On Hockey Hall of Fame Friday, Martin Brodeur stands a little taller, walks a little faster, talks a little louder and reaches beyond the crowd.
Even among the five greats being inducted alongside him.
There may have been questions about the elections of Gary Bettman and Willie O’Ree in the builders category. There may have been questions about Jayna Hefford, as there are every year about women and whether any will be welcomed. There may have been doubts about Martin St. Louis, first time eligible, who is used to being overlooked. And as for Alexander Yakushev, well, he’s been passed over for decades, so he’d probably given up any hope in getting to the Hall, if he ever believed it to be possible.
But it’s different for Brodeur. He’s different, he’s an outlier, an original: The slam dunk of this class. The slam dunk of any class.
If his vote wasn’t 18-0 among the Hall selection committee, then whomever voted against him should be asked to leave immediately.
There has never been anyone like Brodeur before, and there may never be anyone like him again. The way he played. The number of games he played. The style he played. The records he broke. The way he moved the puck.
I never thought anybody would beat Terry Sawchuk’s mark of 103 shutouts. Brodeur ended his career with 125.
I never thought anybody could start 70 games, year after year. Brodeur did it 12 times. The giants of his day — Patrick Roy, Dominik Hasek, Ed Belfour — combined to start more than 70 games four times.
He played a style you can’t really explain. The best often do.
He wasn’t a copycat butterfly goalie the way so many NHL goalies are today.
He wasn’t a standup goalie, the way so many who came before him were. He was a little of this and a little of that.
He was something of a hybrid, a part stand-up, part-butterfly goalie who rocked back and forth on his skates. When asked on Friday what his style was, he laughed and said: “Who knows?”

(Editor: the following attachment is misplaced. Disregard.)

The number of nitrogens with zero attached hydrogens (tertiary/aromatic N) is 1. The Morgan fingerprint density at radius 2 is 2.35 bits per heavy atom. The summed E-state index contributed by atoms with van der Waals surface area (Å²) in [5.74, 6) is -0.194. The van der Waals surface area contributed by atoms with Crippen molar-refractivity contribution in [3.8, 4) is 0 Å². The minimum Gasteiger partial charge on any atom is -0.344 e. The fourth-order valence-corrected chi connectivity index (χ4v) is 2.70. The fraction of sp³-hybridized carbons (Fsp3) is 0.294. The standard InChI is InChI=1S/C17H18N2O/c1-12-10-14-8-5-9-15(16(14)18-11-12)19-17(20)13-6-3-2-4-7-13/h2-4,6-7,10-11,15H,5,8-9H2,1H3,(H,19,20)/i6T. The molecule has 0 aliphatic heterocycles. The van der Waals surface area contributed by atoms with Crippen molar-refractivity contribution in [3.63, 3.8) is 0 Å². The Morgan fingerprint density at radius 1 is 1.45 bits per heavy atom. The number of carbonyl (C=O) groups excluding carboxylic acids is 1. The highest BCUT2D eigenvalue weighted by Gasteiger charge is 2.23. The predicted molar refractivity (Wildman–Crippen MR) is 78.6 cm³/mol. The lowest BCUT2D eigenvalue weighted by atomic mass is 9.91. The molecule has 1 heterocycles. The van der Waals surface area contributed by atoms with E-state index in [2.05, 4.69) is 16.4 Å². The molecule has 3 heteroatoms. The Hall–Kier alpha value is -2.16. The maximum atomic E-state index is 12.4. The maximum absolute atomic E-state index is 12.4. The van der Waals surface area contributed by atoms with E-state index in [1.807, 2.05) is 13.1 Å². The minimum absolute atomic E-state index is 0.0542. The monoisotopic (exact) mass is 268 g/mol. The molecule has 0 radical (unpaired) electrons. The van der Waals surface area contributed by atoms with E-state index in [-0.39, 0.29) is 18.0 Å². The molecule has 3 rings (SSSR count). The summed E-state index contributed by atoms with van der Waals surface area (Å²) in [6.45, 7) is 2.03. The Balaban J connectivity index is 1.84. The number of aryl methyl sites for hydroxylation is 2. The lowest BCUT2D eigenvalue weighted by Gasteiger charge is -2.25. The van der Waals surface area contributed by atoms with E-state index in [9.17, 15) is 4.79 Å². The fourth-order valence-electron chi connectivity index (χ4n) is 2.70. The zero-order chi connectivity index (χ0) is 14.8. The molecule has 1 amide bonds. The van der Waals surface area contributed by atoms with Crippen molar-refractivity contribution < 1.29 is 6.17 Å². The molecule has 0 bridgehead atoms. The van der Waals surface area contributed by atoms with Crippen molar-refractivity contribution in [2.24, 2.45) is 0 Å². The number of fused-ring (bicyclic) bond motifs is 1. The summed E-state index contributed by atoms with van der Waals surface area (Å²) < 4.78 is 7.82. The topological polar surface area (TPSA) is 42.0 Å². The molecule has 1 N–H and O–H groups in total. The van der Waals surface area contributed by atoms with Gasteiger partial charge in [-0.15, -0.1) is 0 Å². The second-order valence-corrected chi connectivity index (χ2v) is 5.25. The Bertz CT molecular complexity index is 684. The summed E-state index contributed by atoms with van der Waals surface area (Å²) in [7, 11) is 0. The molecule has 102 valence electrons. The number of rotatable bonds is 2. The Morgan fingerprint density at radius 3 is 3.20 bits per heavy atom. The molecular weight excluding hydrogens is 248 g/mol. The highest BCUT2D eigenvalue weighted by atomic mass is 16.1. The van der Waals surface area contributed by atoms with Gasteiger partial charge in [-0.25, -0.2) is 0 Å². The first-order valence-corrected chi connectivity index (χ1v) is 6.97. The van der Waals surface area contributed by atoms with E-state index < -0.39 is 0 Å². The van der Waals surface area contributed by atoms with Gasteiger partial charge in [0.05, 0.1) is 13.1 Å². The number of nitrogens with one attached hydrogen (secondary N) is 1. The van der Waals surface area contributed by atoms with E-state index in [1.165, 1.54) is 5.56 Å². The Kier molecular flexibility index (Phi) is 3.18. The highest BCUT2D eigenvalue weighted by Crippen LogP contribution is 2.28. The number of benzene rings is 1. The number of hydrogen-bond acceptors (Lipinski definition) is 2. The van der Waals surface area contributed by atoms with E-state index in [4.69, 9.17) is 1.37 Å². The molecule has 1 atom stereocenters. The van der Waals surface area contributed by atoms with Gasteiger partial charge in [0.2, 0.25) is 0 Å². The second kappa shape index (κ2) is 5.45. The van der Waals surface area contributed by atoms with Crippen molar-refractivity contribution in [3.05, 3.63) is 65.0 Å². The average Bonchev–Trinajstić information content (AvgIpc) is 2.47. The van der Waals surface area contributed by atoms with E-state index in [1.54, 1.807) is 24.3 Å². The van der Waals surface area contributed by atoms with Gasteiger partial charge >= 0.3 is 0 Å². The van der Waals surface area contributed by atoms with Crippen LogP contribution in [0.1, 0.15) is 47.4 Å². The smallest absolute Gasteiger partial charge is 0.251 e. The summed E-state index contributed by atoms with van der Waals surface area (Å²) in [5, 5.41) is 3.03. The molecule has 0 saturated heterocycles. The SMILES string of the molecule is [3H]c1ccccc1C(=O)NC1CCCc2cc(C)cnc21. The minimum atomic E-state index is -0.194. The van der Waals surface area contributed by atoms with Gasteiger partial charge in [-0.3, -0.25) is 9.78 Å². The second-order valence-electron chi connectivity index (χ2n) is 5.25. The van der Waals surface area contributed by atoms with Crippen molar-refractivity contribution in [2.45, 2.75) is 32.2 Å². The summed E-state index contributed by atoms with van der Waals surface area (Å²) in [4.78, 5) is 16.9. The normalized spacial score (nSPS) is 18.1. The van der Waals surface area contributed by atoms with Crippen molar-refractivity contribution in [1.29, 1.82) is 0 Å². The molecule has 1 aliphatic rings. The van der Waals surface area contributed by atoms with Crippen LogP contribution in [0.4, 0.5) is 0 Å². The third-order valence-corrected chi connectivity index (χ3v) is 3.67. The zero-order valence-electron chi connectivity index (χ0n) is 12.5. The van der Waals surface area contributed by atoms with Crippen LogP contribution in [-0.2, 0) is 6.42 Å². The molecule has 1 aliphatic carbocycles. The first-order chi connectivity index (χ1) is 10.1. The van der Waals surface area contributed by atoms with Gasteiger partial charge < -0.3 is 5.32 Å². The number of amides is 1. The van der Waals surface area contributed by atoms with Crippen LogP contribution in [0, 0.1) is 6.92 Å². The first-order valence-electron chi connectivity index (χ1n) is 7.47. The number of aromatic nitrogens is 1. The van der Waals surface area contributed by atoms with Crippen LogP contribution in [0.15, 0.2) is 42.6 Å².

New Jersey Devils goaltender Martin Brodeur hoists the Stanley Cup after beating the Anaheim Mighty Ducks in the 2003 Stanley Cup final. THE CANADIAN PRESS FILE
When he came to the end of his career — and he stayed for every last second he could in the NHL — he had more wins than any goalie who had ever played. Of all his marks — the three Stanley Cups, the four Vezinas, the rookie of the year, the two Olympic gold medals — that’s the one that matters most to him. Brodeur was pragmatic to the end of his career.
“I don’t care what you say, if your goalie isn’t stopping the puck, you’re not winning the game, said Brodeur.
It sounds both basic and simple, but it’s neither of those things. New Jersey never had to worry about who was playing goal, or what kind of goal he was going to play: He started 1,471 games, regular-season and playoffs, and he happened to be on the winning team 804 times. Hasek played in 854 games in total, and would be top-three on anybody’s list of the greatest ever. Brodeur, as always, is in the conversation.
“I was the best,” said Brodeur. “Just ask him (my dad).”
He is the Hall of Famer of Hall of Famers in this class. A son of a goalie, whose dad the wonderful photographer, passed away five years ago.
“You wish that everybody you love and who supported you could be here,” said Brodeur. “For me, I’ve lived so many experiences with my family through the Olympic games and Stanley Cup runs and the NHL awards. I know this is the biggest one. They’ll be up there and they’ll enjoy it.”
He was talking about his father Denis, the goalie-turned-photographer. He was talking about his brother Claude, who passed away not that long ago.
This is something you’d want to share with everyone and, quietly and privately and outwardly, he is sharing the weekend with those who have made it here, and those who are gone.
Of his father, who played goal for Team Canada at an Olympics, Brodeur said: “I think he lived, what he wanted to live, through me.”
Brodeur, who now works on the business side of operations for the Devils, watched the Leafs game on Friday night while sitting beside his long-time goaltending coach Jacques Caron. Lou Lamoriello, who drafted him, is coming for the ceremony on Monday, and so is former coach Larry Robinson.
It’s a time to celebrate, a time to take stock of everything that has happened, a time to reflect on who is here and who isn’t.
A time to realize how goaltending has changed, how hockey has changed, how a game that once had Brodeur, Roy, Hasek and Belfour doesn’t have a definitive best goalie anymore.
A time to take it all in, the adulation, the celebration, the once-in-a-lifetime experience.
“This is as good as it gets,” said Brodeur, flashing his brand-new Hall of Fame ring. “This is the ultimate. This is a great moment.
“And this is it, the last hurrah, the last recognition I’m going to get.”